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THU0098 No Relationship between Low Serum 25-Hydroxyvitamin D Level and Decreased Bone Mass or Bone Quality in Patients with Rheumatoid Arthritis – Tomorrow Study
  1. K. Inui1,
  2. T. Koike2,
  3. Y. Sugioka2,
  4. T. Okano1,
  5. K. Mamoto1,
  6. M. Tada3,
  7. H. Nakamura1
  1. 1Orthopaedic Surgery
  2. 2Center for Senile Degenerative Disorders, Osaka City University Graduate School of Medicine
  3. 3Orthopaedic Surgery, Osaka City General Hospital, Osaka, Japan

Abstract

Background Vitamin D deficiency in patients with rheumatoid arthritis (RA) is commonly observed. Previous studies have investigated the relationship between vitamin D deficiency and RA and increased risk of cardiovascular events and the role of immunomodulation. While RA is recognized as a risk factor for osteoporosis, there are few reports examining the relationship between vitamin D level and bone mass or metabolism markers in RA patients compared with healthy controls.

Objectives To examine the relationship between serum 25-hydroxyvitamin D (25(OH)D) level, bone mineral density, and bone metabolic markers of RA patients compared with age-and sex-matched healthy volunteers (Vo group) using a cross-sectional method.

Methods In 2010, we began a prospective cohort study called the TOMORROW Study (UMIN000003876) which compares data from RA patients with age- and sex-matched controls (Vo) recruited through mass media. Laboratory data were collected for all participants, including 25(OH)D level, insulin resistance, bone metabolic markers (urinary pentosidine, homocysteine, collagen type 1 cross-linked N-telopeptide (NTX), and osteocalcin), and anthropometric parameters. Bone mineral density of the lower extremities and body composition were determined using whole-body dual-energy X-ray absorptiometry (DXA). The parameters were compared with healthy controls, and multiple regression analysis was carried out in the RA population only. In RA patients, disease activity score 28 was measured by clinical assessment.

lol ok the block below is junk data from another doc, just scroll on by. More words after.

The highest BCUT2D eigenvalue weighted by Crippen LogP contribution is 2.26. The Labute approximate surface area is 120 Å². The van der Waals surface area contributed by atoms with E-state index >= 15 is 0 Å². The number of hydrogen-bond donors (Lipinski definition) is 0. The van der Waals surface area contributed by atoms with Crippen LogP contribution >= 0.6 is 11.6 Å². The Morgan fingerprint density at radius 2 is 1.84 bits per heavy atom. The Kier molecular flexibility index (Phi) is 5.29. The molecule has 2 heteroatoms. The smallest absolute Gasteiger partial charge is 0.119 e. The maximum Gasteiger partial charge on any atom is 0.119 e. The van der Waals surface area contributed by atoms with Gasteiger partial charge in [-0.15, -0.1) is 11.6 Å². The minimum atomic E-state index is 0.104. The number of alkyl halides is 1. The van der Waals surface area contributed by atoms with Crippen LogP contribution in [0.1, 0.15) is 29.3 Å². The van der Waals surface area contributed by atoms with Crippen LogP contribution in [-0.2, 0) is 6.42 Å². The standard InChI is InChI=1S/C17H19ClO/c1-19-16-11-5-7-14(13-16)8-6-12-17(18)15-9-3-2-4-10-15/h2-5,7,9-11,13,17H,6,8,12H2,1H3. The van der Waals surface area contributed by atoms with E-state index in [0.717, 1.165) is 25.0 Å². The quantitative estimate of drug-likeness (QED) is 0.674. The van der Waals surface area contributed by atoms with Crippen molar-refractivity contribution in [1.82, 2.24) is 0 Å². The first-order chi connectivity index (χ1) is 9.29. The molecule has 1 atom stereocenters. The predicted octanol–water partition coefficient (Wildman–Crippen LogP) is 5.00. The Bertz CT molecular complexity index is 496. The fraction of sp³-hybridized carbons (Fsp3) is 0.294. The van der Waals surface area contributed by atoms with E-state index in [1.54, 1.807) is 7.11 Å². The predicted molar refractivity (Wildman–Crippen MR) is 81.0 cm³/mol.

Results There were 413 participants (208 RA patients, 205 Vo group; 349 females; mean age of 58 years) enrolled in the study. In RA patients (mean disease duration of 13 years), bone density was significantly lower (p<0.01; Student's t-test), and urinary NTX (p<0.01), pentosidine (p<0.01), and homocysteine (p<0.05) were higher compared with the Vo group. The serum 25(OH)D level was lower in RA patients compared with the Vo group (p<0.01) (Table). Multiple linear regression analysis in the RA population revealed no significant relationship between DXA and vitamin D level (p=0.18) or pentosidine (p=0.61).

Table 1.

Differences between RA patients and healthy controls (Vo) (Student's t-test)

Conclusions No relationship was found between low vitamin D level and decreased bone mass or bone quality in RA patients.

Disclosure of Interest K. Inui: None declared, T. Koike Speakers bureau: Takeda Pharmaceutical, Mitsubishi Tanabe Pharma Corporation, Chugai Pharmaceutical, Eisai, Abbott Japan, Teijin Pharma, Banyu Pharmaceutical and Ono Pharmaceutical, Y. Sugioka: None declared, T. Okano: None declared, K. Mamoto: None declared, M. Tada: None declared, H. Nakamura: None declared

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